Journal of Social, Behavioral, and Health Sciences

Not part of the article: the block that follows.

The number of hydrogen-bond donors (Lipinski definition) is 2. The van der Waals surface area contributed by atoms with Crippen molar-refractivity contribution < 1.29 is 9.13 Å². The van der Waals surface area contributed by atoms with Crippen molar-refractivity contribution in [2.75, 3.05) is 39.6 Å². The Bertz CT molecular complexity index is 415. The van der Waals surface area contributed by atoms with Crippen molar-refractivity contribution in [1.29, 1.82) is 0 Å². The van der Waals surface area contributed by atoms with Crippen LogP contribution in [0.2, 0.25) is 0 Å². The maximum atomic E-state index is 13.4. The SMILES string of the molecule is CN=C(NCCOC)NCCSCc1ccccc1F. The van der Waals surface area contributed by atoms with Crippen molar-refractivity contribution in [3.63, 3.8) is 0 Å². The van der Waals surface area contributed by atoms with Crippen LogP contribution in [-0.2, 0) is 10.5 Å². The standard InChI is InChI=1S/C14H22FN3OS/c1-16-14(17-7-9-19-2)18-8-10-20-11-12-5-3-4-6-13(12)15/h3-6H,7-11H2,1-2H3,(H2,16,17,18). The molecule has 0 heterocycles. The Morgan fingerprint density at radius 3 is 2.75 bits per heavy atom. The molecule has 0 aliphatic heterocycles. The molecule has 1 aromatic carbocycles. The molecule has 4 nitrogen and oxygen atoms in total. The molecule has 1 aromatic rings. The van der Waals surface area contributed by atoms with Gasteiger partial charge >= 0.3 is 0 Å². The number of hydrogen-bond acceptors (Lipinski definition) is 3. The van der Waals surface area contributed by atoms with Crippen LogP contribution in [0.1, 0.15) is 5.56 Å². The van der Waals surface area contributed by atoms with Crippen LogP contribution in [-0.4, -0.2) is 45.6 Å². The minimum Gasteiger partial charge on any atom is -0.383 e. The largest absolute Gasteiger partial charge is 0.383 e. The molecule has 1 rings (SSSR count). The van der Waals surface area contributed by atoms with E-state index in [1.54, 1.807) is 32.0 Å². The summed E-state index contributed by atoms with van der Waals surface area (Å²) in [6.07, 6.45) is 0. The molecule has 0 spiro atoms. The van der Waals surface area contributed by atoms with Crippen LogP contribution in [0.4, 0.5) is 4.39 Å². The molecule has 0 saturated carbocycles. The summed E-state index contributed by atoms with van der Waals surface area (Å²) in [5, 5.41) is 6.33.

Despite their peacekeeping role in the management of internal armed conflicts, some international peacekeepers have sexually exploited local populations in host countries, resulting in dire social consequences and threats to the success of international peace operations. Although researchers have examined sexual violence committed by peacekeepers, few researchers, if any, have used routine activities theory to examine sex offending by peacekeepers. This article explored the extent to which situational opportunities influenced international peacekeepers’ engagement in the sexual exploitation of civilians in the Central African Republic, a peacekeeping host country. Data were collected from face-to-face interviews with 15 research participants, including local witnesses, peacekeepers, and U.N. policy makers, and from public records obtained from online sources. Data were coded using an inductive coding strategy and then analyzed using thematic analysis. The findings indicated that both the local and peacekeeping conditions, including lack of deterrence and accountability mechanisms, heightened the vulnerability of local populations to sex predation and motivated peacekeeper sex offenders to engage in sex offending. Local community leaders and policy makers could use study findings to promote educational programs on the institutional responsibility to protect vulnerable civilians and shape policies to prevent the commission of sexual exploitation by peacekeepers.